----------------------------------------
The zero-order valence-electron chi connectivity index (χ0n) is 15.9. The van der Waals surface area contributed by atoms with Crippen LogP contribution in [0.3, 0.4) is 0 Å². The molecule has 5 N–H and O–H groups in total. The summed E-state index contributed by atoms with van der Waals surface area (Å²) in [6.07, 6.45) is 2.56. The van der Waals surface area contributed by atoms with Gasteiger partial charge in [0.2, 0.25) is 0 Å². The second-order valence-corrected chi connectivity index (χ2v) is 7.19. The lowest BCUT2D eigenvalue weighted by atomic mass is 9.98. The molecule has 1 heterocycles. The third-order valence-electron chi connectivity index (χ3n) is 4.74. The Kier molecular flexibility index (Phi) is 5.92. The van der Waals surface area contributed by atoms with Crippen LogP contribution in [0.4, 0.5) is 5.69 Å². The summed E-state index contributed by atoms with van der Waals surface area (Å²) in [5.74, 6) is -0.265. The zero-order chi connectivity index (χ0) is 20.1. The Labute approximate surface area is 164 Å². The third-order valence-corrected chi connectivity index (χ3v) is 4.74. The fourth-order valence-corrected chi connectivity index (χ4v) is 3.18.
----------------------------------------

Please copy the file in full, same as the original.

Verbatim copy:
The zero-order valence-electron chi connectivity index (χ0n) is 15.9. The van der Waals surface area contributed by atoms with Crippen LogP contribution in [0.3, 0.4) is 0 Å². The molecule has 5 N–H and O–H groups in total. The summed E-state index contributed by atoms with van der Waals surface area (Å²) in [6.07, 6.45) is 2.56. The van der Waals surface area contributed by atoms with Gasteiger partial charge in [0.2, 0.25) is 0 Å². The second-order valence-corrected chi connectivity index (χ2v) is 7.19. The lowest BCUT2D eigenvalue weighted by atomic mass is 9.98. The molecule has 1 heterocycles. The third-order valence-electron chi connectivity index (χ3n) is 4.74. The Kier molecular flexibility index (Phi) is 5.92. The van der Waals surface area contributed by atoms with Crippen LogP contribution in [0.4, 0.5) is 5.69 Å². The summed E-state index contributed by atoms with van der Waals surface area (Å²) in [5.74, 6) is -0.265. The zero-order chi connectivity index (χ0) is 20.1. The Labute approximate surface area is 164 Å². The third-order valence-corrected chi connectivity index (χ3v) is 4.74. The fourth-order valence-corrected chi connectivity index (χ4v) is 3.18.